So yesterday was a middle with almost no climb. Jake and I being from West Point love this type of terrain. I felt good physically and once I got going I got a great flow of movement while making decisions. I almost never stopped moving. I kept a good pace throughout the course that enabled me to move fast but also navigate and maintain really good contact with the map and compass. Everything was clicking together and my training really came through. I focused a lot on checking the next control when moving to punch the current one. This is one of the reasons I was so successful. Navigate, punch, and take off again. The map excerpts below are from the course. It was a 6.5k H20A course and I completed it in 48:12.

Click on the map images to see a larger version.

Today was another middle but with 235 meters of climb and the shorter distance of 5.8k. It was not fun. Some of the worst boulders ever existed in the area and it was very technical. I made two major errors. One was on a parallel feature and the other was due to bad compass usage and attentiveness. I was going pretty smooth until point 10. I had maintained good contact with the map and moved up the hills at a steady pace. However, 9 to 10 was a longer leg and I completely screwed up by racing this other orienteer to my point. I beat him there, but I wasn’t really there. I misestimated the distance and had gone through a field and along the cliff face where I was SURE the control was located. However it was further to the SW on a different cliff face south of a different field…almost identical to where I was at. I should have relocated sooner, but I was stubborn and was overconfident from doing so well on the first 9. Lesson learned…relocating, confidence, and distance estimating. The other mistake was on the shortest leg of the whole course. 17 to 18. So naturally I sprinted downhill without much attention to my compass. I was running around in a large rock field for quite a long time before I realized it was wedged between two massive boulders. I had forgotten that short legs can be very technical.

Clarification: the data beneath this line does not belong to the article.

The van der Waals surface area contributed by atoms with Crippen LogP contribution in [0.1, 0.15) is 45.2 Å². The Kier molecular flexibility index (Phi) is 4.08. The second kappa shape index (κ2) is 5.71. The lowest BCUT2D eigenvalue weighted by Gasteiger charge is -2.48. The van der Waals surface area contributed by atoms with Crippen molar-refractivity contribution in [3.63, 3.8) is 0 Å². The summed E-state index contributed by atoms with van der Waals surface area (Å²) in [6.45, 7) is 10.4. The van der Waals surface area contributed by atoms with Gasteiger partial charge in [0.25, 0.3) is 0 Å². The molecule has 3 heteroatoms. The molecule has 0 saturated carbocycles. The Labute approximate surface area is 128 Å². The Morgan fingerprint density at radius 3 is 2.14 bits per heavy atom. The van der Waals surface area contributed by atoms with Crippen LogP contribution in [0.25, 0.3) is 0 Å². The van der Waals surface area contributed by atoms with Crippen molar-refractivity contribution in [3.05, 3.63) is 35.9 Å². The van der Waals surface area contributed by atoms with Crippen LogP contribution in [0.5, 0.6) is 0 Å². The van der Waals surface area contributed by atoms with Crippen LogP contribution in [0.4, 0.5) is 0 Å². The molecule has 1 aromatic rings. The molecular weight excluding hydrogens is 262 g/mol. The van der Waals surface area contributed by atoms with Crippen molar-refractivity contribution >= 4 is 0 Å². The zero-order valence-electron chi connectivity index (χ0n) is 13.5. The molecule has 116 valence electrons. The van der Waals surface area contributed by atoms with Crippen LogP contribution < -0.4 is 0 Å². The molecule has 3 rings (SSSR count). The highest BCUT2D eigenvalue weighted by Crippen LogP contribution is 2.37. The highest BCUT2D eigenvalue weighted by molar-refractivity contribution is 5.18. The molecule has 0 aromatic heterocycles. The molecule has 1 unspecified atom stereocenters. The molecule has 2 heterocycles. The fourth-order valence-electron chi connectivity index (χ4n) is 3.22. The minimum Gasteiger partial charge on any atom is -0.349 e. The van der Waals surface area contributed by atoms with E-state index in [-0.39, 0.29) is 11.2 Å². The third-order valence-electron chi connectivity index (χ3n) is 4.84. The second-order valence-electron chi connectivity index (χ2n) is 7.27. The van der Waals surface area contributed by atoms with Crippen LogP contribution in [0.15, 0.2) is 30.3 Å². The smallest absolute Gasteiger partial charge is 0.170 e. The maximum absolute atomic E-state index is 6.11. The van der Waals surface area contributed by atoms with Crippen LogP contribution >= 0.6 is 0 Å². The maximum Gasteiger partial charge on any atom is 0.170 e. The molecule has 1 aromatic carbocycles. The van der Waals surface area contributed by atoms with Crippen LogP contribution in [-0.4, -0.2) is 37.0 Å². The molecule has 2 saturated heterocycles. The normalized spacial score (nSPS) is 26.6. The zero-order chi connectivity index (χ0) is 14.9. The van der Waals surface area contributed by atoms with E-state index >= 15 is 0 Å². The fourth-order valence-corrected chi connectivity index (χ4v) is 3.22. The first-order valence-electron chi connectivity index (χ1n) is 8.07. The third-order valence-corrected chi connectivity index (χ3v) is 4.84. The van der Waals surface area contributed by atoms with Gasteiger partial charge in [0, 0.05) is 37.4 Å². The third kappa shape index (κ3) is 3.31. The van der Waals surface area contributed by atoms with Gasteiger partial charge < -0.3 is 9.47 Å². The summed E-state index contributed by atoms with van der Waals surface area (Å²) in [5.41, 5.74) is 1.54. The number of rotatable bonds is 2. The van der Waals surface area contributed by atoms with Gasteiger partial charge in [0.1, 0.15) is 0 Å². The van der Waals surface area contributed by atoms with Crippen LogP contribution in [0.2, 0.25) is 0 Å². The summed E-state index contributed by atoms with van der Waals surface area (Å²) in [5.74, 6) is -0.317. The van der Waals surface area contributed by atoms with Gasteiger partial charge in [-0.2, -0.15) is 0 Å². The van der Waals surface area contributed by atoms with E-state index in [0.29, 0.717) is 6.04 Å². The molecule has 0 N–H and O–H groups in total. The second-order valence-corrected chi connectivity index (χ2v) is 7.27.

So today, my performance wasn’t great but the rest of the night was a blast. The team treated me and JWOC graduates to dinner. Barb and Erin planned a nice Italian dinner since next year this time five of us will be 21 and no longer be eligible for JWOC. Dinner was delicious and afterward Erin and Barb started presenting each JWOC graduate with a short speech and gift. Jake and I both got new compasses which we were quite grateful for (Super psyched). Erin also when on to say I was the “heart” of the team…which struck me pretty hard. I felt truly blessed to be thought of in that way. The rest of the team also said some very nice words about me as well. I am bummed that I will see them infrequently once this is all over. Since arriving I have become a big brother to some of them and a great friend to the ones of the same age. I have loved having the opportunity to get to know such an incredible group of individuals. Some of them are so young...and seeing them grow in the coming years is going to be quite fun.

Tomorrow the Tour has another middle. More rocks. But hey…it’s just more good training. Tomorrow is also the Fourth of July. My favorite holiday. Jake and I have already talked to the French team and allied ourselves with them. I don’t know what is going to happen tomorrow but since the British team is here it is going to be interesting. USA! USA! USA!

Duncan at the team dinner


Mary Jo said...

Thanks for sharing so many details about the tour. Six events in 6 days is a lot! I'm glad that the two groups were really one big one and that you all enjoyed being together. Being the "heart" of the team is an important role, so I'm glad it was recognized and that you got a new compass as a memento. As for celebrating the 4th of July with the French--how appropriate. May it become part of your life-long memories of your favorite holiday.

Mary Jo said...

And, to Janet and Bud, thanks also for sharing your experiences at the events. I hope that Dan is truly excited about getting more invested in orienteering after having seen the world's best juniors. It will be fun to hear more details at an event this fall--perhaps the UNO event in September.